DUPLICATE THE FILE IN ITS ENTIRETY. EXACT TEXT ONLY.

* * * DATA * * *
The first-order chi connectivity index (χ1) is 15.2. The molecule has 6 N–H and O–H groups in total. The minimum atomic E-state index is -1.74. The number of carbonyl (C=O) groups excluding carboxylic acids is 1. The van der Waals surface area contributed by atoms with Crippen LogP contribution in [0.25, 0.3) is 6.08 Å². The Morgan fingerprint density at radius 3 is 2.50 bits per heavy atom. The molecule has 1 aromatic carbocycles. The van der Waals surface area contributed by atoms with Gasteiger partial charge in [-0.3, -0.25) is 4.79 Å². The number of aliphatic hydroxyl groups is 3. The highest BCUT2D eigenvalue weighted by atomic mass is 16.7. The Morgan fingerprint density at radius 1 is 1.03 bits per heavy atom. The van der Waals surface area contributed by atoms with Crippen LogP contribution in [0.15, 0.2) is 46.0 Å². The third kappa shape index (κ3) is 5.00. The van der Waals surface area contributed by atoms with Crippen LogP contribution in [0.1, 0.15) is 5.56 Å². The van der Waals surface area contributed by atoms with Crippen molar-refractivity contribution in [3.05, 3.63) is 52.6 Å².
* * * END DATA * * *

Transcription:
The first-order chi connectivity index (χ1) is 15.2. The molecule has 6 N–H and O–H groups in total. The minimum atomic E-state index is -1.74. The number of carbonyl (C=O) groups excluding carboxylic acids is 1. The van der Waals surface area contributed by atoms with Crippen LogP contribution in [0.25, 0.3) is 6.08 Å². The Morgan fingerprint density at radius 3 is 2.50 bits per heavy atom. The molecule has 1 aromatic carbocycles. The van der Waals surface area contributed by atoms with Gasteiger partial charge in [-0.3, -0.25) is 4.79 Å². The number of aliphatic hydroxyl groups is 3. The highest BCUT2D eigenvalue weighted by atomic mass is 16.7. The Morgan fingerprint density at radius 1 is 1.03 bits per heavy atom. The van der Waals surface area contributed by atoms with Crippen LogP contribution in [0.15, 0.2) is 46.0 Å². The third kappa shape index (κ3) is 5.00. The van der Waals surface area contributed by atoms with Crippen LogP contribution in [0.1, 0.15) is 5.56 Å². The van der Waals surface area contributed by atoms with Crippen molar-refractivity contribution in [3.05, 3.63) is 52.6 Å².